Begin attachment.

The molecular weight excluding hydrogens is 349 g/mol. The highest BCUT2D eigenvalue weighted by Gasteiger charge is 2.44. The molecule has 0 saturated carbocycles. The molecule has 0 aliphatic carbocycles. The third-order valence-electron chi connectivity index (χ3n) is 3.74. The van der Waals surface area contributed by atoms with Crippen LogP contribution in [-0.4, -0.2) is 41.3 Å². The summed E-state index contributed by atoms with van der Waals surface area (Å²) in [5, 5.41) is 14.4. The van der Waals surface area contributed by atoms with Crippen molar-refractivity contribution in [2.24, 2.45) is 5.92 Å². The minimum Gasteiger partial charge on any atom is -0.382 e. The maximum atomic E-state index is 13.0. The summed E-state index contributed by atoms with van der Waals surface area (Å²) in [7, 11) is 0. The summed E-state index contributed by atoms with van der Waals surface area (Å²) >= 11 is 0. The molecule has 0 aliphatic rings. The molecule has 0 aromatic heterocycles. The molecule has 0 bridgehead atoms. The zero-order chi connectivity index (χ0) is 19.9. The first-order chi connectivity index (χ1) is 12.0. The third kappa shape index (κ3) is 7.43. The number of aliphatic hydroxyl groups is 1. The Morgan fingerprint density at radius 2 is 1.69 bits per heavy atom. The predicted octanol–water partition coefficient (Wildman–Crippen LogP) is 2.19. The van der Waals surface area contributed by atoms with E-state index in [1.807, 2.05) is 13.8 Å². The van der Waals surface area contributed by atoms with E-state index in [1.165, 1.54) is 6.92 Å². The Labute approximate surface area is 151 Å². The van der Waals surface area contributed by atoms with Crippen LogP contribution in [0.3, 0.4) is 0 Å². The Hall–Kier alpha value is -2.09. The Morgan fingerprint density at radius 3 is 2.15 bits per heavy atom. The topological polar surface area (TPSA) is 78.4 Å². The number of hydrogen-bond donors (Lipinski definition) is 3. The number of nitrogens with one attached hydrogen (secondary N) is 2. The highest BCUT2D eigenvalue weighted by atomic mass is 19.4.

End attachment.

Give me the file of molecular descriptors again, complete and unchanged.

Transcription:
The molecular weight excluding hydrogens is 349 g/mol. The highest BCUT2D eigenvalue weighted by Gasteiger charge is 2.44. The molecule has 0 saturated carbocycles. The molecule has 0 aliphatic carbocycles. The third-order valence-electron chi connectivity index (χ3n) is 3.74. The van der Waals surface area contributed by atoms with Crippen LogP contribution in [-0.4, -0.2) is 41.3 Å². The summed E-state index contributed by atoms with van der Waals surface area (Å²) in [5, 5.41) is 14.4. The van der Waals surface area contributed by atoms with Crippen molar-refractivity contribution in [2.24, 2.45) is 5.92 Å². The minimum Gasteiger partial charge on any atom is -0.382 e. The maximum atomic E-state index is 13.0. The summed E-state index contributed by atoms with van der Waals surface area (Å²) in [7, 11) is 0. The summed E-state index contributed by atoms with van der Waals surface area (Å²) >= 11 is 0. The molecule has 0 aliphatic rings. The molecule has 0 aromatic heterocycles. The molecule has 0 bridgehead atoms. The zero-order chi connectivity index (χ0) is 19.9. The first-order chi connectivity index (χ1) is 12.0. The third kappa shape index (κ3) is 7.43. The number of aliphatic hydroxyl groups is 1. The Morgan fingerprint density at radius 2 is 1.69 bits per heavy atom. The predicted octanol–water partition coefficient (Wildman–Crippen LogP) is 2.19. The van der Waals surface area contributed by atoms with E-state index in [1.807, 2.05) is 13.8 Å². The van der Waals surface area contributed by atoms with E-state index in [1.165, 1.54) is 6.92 Å². The Labute approximate surface area is 151 Å². The van der Waals surface area contributed by atoms with Crippen LogP contribution in [0.3, 0.4) is 0 Å². The Hall–Kier alpha value is -2.09. The Morgan fingerprint density at radius 3 is 2.15 bits per heavy atom. The topological polar surface area (TPSA) is 78.4 Å². The number of hydrogen-bond donors (Lipinski definition) is 3. The number of nitrogens with one attached hydrogen (secondary N) is 2. The highest BCUT2D eigenvalue weighted by atomic mass is 19.4.